Collaborators of mine have been running simulations of this system to explore parameter changes that are not feasible in the experiments. We recently published work [6] that shows excellent agreement between simulation and experiment on the above mentioned dynamics and then shows that dynamic basal friction, rather than static basal friction, determines whether the intruder will move in a stick-slip manner or will experience intermittent flow. This novel finding implies that the restriction of motion of grains during slip events is significantly more important for limiting the intruder’s flow than increased stability from static friction when the intruder is stuck. We meet weekly online and are currently preparing a manuscript on simulations and experiments exploring the scaling of intruder dynamics with the relative sizes of the channel and intruder.

My more recent experimental projects involve using grains that are polygonal rather than circular, introducing local rotational constraints that can significantly modify the behavior of the bulk material [7]. My manuscript describing the transmission of forces through locally loaded disk and pentagonal packings (pre-print available at [8]) was recently accepted for publication in Soft Matter with minor revisions. Another project is in progress with a focus on comparing both grain-scale dynamics and intergrain forces through photoelasticity for grains with varying angularity.

My future research plans involve experimental exploration of the flow of grains through constricted apertures with varying shape, concavity, size and shape dispersity, and stiffness. More broadly, I am open to new soft matter research, particularly studying colloidal glasses and discontinuous shear thickening, foams, or emulsions. I am interested in learning to use new imaging systems like confocal microscopy and techniques for manipulating smaller scale systems than I am accustomed to in addition to diving into new physics.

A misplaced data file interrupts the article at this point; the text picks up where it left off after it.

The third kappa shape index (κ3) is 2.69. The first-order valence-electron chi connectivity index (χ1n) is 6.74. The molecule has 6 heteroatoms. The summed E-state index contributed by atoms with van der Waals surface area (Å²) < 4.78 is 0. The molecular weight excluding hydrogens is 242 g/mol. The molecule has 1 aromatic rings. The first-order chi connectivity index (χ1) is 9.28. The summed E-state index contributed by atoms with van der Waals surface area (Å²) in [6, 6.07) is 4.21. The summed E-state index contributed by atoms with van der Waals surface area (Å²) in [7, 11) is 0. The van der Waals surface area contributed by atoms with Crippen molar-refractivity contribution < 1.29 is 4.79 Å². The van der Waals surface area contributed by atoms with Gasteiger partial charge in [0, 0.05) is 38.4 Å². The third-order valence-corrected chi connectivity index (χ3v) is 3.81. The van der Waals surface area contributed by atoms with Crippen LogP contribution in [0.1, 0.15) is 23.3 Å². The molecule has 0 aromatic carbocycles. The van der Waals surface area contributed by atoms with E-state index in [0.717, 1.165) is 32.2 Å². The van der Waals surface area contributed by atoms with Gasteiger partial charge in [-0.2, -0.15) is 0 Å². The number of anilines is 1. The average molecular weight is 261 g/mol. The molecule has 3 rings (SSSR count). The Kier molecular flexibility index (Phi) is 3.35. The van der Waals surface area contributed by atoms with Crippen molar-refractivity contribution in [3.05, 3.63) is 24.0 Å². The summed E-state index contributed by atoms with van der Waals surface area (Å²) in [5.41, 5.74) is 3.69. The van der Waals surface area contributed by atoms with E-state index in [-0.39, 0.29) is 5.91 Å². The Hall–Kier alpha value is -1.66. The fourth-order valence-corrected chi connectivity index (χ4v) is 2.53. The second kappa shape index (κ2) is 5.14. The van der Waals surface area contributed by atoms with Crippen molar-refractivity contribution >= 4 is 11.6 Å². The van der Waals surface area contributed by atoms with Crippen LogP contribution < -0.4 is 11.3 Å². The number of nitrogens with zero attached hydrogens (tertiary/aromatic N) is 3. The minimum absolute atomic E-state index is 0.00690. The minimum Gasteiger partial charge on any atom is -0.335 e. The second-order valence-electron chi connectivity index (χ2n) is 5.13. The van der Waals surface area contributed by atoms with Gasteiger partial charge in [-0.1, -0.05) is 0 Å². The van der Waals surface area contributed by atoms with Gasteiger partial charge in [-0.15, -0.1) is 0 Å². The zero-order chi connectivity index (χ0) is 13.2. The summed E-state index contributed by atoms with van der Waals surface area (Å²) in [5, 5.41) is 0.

Figure 3: Left: Sample video of stick-slip as single-grain penetrates a quasi-2D bed of photoelastic disks. Right: Instead of sitting on a glass substrate, the disks now float in water, having no basal friction. Intermittent flow is observed rather than stick-slip.

Figure 4: The experimental system I have been using to study stick-slip dynamics with varying grain angularity.

Research and undergraduate instruction

Experimentation is, along with theoretical developments, the foundation of science by providing empirical tests of theoretical predictions and providing new findings for theories to describe. Small-scale, table-top experimentation also offers practical skill development for researchers of all experience levels, especially undergraduates. As a research mentor, I aim for my students to have experiences in asking questions, devising experiments to address questions, analyzing data with integrity, and sharing findings with both scientific and general audiences. I will guide my students in the specific projects that they work on as well as general scientific methods, discuss their research progress with them regularly, encourage them to apply for competitive research or internship programs that will broaden their research or career outlooks, and help them find and prepare for conference and other presentation opportunities. I received excellent training as an undergraduate researcher myself, and that inspiring experience was a major factor in my decision to attend graduate school. While I do not expect that all of my research undergraduates will continue in scientific research, I do hope that they will learn how to think scientifically and find the research that they do both exciting and relevant.

[1] S. R. Nagel, Rev. Mod. Phys. 89, 2 (2017).

[2] D. Howell, R. P. Behringer, and C. Veje, Phys. Rev. Lett. 82, 26 (1999).

[3] R. Kozlowski, et. al., Phys. Rev. E 100, 032905 (2019).

[4] K. E. Daniels, J. E. Kollmer, and J. G. Puckett, Rev. Sci. Inst. 88, 051808 (2017).

[5] C. C. Thomas and D. J. Durian, Phys. Rev. Lett. 114, 17 (2015).

[6] C. M. Carlevaro, et. al., Phys. Rev. E 101, 012909 (2020).

[7] Y. Zhao, et. al., Granular Matter 21 (2019); N. Estrada, et. al., Phys. Rev. E 84, 011306 (2011).

[8] R. Kozlowski, et. al., arXiv 2018.06235 (2021).